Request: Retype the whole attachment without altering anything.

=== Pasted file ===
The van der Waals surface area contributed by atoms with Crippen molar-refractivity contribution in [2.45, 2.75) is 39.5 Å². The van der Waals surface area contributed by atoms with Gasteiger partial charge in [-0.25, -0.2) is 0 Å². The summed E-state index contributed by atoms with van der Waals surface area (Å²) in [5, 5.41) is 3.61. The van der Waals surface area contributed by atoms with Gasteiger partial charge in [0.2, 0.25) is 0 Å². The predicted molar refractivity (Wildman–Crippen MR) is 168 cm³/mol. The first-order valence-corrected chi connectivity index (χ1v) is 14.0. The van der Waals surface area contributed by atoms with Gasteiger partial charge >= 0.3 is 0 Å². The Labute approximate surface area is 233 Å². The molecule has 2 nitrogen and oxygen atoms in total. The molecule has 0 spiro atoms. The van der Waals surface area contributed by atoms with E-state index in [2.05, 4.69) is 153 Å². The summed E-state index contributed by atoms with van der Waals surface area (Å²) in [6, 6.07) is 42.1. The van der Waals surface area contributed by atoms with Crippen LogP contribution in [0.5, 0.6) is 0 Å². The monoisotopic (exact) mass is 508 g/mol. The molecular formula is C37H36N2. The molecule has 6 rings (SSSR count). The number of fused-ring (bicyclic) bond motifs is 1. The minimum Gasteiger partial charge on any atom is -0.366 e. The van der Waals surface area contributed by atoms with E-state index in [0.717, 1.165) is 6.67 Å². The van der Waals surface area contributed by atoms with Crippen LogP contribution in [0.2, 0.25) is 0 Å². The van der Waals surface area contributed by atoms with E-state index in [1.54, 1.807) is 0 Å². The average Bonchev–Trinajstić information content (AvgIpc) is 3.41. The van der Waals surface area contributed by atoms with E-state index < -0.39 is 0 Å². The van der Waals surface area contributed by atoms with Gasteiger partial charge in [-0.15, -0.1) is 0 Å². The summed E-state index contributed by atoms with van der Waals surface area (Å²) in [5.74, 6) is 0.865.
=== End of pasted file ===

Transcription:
The van der Waals surface area contributed by atoms with Crippen molar-refractivity contribution in [2.45, 2.75) is 39.5 Å². The van der Waals surface area contributed by atoms with Gasteiger partial charge in [-0.25, -0.2) is 0 Å². The summed E-state index contributed by atoms with van der Waals surface area (Å²) in [5, 5.41) is 3.61. The van der Waals surface area contributed by atoms with Gasteiger partial charge in [0.2, 0.25) is 0 Å². The predicted molar refractivity (Wildman–Crippen MR) is 168 cm³/mol. The first-order valence-corrected chi connectivity index (χ1v) is 14.0. The van der Waals surface area contributed by atoms with Gasteiger partial charge >= 0.3 is 0 Å². The Labute approximate surface area is 233 Å². The molecule has 2 nitrogen and oxygen atoms in total. The molecule has 0 spiro atoms. The van der Waals surface area contributed by atoms with E-state index in [2.05, 4.69) is 153 Å². The summed E-state index contributed by atoms with van der Waals surface area (Å²) in [6, 6.07) is 42.1. The van der Waals surface area contributed by atoms with Crippen LogP contribution in [0.5, 0.6) is 0 Å². The monoisotopic (exact) mass is 508 g/mol. The molecular formula is C37H36N2. The molecule has 6 rings (SSSR count). The number of fused-ring (bicyclic) bond motifs is 1. The minimum Gasteiger partial charge on any atom is -0.366 e. The van der Waals surface area contributed by atoms with E-state index in [0.717, 1.165) is 6.67 Å². The van der Waals surface area contributed by atoms with Crippen LogP contribution in [0.2, 0.25) is 0 Å². The van der Waals surface area contributed by atoms with E-state index in [1.54, 1.807) is 0 Å². The average Bonchev–Trinajstić information content (AvgIpc) is 3.41. The van der Waals surface area contributed by atoms with E-state index < -0.39 is 0 Å². The van der Waals surface area contributed by atoms with Gasteiger partial charge in [-0.15, -0.1) is 0 Å². The summed E-state index contributed by atoms with van der Waals surface area (Å²) in [5.74, 6) is 0.865.